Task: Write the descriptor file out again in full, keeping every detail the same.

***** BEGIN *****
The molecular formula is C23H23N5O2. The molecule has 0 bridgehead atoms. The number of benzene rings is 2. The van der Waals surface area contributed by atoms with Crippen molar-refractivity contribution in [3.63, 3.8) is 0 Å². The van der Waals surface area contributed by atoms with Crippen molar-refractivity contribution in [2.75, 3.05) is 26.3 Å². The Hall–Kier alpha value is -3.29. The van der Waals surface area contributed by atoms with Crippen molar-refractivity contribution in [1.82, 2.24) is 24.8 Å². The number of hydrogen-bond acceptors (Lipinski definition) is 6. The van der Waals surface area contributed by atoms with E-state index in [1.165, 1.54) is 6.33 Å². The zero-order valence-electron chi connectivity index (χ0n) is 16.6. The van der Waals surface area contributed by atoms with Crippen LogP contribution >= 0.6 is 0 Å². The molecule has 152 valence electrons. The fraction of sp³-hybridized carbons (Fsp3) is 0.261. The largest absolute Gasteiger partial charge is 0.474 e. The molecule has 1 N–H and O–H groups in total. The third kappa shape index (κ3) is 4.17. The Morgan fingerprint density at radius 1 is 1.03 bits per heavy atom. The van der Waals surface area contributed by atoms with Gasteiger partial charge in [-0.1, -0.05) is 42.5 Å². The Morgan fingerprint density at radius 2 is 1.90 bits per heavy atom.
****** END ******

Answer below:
The molecular formula is C23H23N5O2. The molecule has 0 bridgehead atoms. The number of benzene rings is 2. The van der Waals surface area contributed by atoms with Crippen molar-refractivity contribution in [3.63, 3.8) is 0 Å². The van der Waals surface area contributed by atoms with Crippen molar-refractivity contribution in [2.75, 3.05) is 26.3 Å². The Hall–Kier alpha value is -3.29. The van der Waals surface area contributed by atoms with Crippen molar-refractivity contribution in [1.82, 2.24) is 24.8 Å². The number of hydrogen-bond acceptors (Lipinski definition) is 6. The van der Waals surface area contributed by atoms with E-state index in [1.165, 1.54) is 6.33 Å². The zero-order valence-electron chi connectivity index (χ0n) is 16.6. The van der Waals surface area contributed by atoms with Crippen LogP contribution >= 0.6 is 0 Å². The molecule has 152 valence electrons. The fraction of sp³-hybridized carbons (Fsp3) is 0.261. The largest absolute Gasteiger partial charge is 0.474 e. The molecule has 1 N–H and O–H groups in total. The third kappa shape index (κ3) is 4.17. The Morgan fingerprint density at radius 1 is 1.03 bits per heavy atom. The van der Waals surface area contributed by atoms with Gasteiger partial charge in [-0.1, -0.05) is 42.5 Å². The Morgan fingerprint density at radius 2 is 1.90 bits per heavy atom.